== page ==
If salespeople connect with their business contacts on LinkedIn or another social media site, can they take that information with them when they leave the company?
Maybe not, according to a federal court in California.
David Oakes worked for six years as a salesman for a cell phone accessories company. He had signed an agreement saying that he wouldn’t disclose any proprietary information, including the company’s customer base. When the company terminated him, he started a competing business. His old company then sued, claiming, among other things, that he had maintained his LinkedIn contact list after he was terminated.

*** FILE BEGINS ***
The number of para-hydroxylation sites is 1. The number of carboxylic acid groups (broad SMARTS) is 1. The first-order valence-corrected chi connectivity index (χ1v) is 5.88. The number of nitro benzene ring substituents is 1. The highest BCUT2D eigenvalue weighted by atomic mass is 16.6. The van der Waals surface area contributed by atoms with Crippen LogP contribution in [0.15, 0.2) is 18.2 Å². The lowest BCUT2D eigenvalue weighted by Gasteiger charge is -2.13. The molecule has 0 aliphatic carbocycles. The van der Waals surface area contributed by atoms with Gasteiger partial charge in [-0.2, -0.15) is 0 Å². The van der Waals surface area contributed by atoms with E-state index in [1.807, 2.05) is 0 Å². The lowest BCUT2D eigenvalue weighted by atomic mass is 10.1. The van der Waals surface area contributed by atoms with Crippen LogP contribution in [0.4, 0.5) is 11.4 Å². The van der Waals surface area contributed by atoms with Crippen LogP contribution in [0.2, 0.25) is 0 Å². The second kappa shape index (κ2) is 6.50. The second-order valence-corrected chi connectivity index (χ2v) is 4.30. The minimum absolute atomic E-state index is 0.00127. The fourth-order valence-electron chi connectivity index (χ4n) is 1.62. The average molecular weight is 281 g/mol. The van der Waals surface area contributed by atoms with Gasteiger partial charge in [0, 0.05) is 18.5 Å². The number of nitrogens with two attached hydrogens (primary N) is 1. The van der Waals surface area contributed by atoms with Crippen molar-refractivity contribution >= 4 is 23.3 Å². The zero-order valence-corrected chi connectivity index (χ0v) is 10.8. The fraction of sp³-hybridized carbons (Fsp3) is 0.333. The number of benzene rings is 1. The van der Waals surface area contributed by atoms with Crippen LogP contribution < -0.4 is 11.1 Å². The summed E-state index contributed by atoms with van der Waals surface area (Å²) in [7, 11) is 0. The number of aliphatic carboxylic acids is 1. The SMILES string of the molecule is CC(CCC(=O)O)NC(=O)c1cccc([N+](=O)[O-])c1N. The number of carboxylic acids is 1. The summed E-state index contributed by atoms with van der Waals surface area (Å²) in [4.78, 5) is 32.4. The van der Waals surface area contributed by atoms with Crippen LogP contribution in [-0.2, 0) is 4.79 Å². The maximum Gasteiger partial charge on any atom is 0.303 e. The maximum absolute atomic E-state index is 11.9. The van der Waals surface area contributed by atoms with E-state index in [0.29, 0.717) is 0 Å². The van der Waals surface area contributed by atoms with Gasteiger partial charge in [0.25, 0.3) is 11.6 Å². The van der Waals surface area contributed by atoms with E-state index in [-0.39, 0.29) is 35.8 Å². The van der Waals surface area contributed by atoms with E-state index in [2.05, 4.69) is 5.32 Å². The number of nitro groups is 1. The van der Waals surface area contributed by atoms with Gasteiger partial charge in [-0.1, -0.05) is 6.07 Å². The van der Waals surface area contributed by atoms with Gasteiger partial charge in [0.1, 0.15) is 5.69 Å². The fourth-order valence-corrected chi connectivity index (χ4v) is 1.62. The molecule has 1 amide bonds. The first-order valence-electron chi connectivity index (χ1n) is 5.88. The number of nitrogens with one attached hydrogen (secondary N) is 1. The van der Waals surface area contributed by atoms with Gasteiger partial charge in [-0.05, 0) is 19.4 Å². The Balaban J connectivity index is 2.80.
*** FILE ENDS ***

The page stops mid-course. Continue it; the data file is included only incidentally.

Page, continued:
Oakes asked the court to throw the suit out, arguing that contacts on LinkedIn aren’t a “trade secret.”
But the court said a jury should decide the question. Among other things, the jury will have to consider (1) whether the contact list was built up as a result of the company’s business efforts, as opposed to simply being generated by LinkedIn’s “People You May Know” algorithm, and (2) whether Oakes “disclosed” the information by making his contact list accessible to others.